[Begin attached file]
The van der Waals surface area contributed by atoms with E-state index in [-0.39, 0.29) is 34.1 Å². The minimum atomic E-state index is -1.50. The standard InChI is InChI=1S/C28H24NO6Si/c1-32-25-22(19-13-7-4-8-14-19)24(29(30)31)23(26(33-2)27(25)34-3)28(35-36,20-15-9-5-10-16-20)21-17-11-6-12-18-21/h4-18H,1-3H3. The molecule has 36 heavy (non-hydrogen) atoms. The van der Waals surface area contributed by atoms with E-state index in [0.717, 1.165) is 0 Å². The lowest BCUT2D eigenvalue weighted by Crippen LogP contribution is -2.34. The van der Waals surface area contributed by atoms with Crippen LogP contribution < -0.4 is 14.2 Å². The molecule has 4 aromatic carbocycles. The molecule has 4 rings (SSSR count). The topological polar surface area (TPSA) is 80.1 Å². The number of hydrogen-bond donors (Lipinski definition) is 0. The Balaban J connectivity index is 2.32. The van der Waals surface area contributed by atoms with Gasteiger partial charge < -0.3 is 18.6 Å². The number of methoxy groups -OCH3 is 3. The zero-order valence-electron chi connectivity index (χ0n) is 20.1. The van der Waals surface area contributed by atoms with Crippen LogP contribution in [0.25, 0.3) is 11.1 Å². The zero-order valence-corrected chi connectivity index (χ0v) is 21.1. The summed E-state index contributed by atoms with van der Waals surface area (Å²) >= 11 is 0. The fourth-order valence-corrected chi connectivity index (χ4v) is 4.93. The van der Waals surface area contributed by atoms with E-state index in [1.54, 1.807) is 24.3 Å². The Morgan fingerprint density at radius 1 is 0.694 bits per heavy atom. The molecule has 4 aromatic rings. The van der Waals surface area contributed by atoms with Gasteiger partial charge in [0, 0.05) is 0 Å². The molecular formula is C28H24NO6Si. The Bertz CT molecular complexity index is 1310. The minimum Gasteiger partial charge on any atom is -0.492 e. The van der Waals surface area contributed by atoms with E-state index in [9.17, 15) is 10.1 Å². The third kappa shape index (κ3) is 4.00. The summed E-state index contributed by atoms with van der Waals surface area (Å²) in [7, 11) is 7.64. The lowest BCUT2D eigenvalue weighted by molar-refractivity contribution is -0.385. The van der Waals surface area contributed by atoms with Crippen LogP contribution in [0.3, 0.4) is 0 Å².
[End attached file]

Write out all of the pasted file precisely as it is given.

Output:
The van der Waals surface area contributed by atoms with E-state index in [-0.39, 0.29) is 34.1 Å². The minimum atomic E-state index is -1.50. The standard InChI is InChI=1S/C28H24NO6Si/c1-32-25-22(19-13-7-4-8-14-19)24(29(30)31)23(26(33-2)27(25)34-3)28(35-36,20-15-9-5-10-16-20)21-17-11-6-12-18-21/h4-18H,1-3H3. The molecule has 36 heavy (non-hydrogen) atoms. The van der Waals surface area contributed by atoms with E-state index in [0.717, 1.165) is 0 Å². The lowest BCUT2D eigenvalue weighted by Crippen LogP contribution is -2.34. The van der Waals surface area contributed by atoms with Crippen LogP contribution < -0.4 is 14.2 Å². The molecule has 4 aromatic carbocycles. The molecule has 4 rings (SSSR count). The topological polar surface area (TPSA) is 80.1 Å². The number of hydrogen-bond donors (Lipinski definition) is 0. The Balaban J connectivity index is 2.32. The van der Waals surface area contributed by atoms with Gasteiger partial charge < -0.3 is 18.6 Å². The number of methoxy groups -OCH3 is 3. The zero-order valence-electron chi connectivity index (χ0n) is 20.1. The van der Waals surface area contributed by atoms with Crippen LogP contribution in [0.25, 0.3) is 11.1 Å². The zero-order valence-corrected chi connectivity index (χ0v) is 21.1. The summed E-state index contributed by atoms with van der Waals surface area (Å²) >= 11 is 0. The fourth-order valence-corrected chi connectivity index (χ4v) is 4.93. The van der Waals surface area contributed by atoms with E-state index in [1.54, 1.807) is 24.3 Å². The Morgan fingerprint density at radius 1 is 0.694 bits per heavy atom. The molecule has 4 aromatic rings. The van der Waals surface area contributed by atoms with Gasteiger partial charge in [0, 0.05) is 0 Å². The molecular formula is C28H24NO6Si. The Bertz CT molecular complexity index is 1310. The minimum Gasteiger partial charge on any atom is -0.492 e. The van der Waals surface area contributed by atoms with E-state index in [9.17, 15) is 10.1 Å². The third kappa shape index (κ3) is 4.00. The summed E-state index contributed by atoms with van der Waals surface area (Å²) in [7, 11) is 7.64. The lowest BCUT2D eigenvalue weighted by molar-refractivity contribution is -0.385. The van der Waals surface area contributed by atoms with Crippen LogP contribution in [0.3, 0.4) is 0 Å².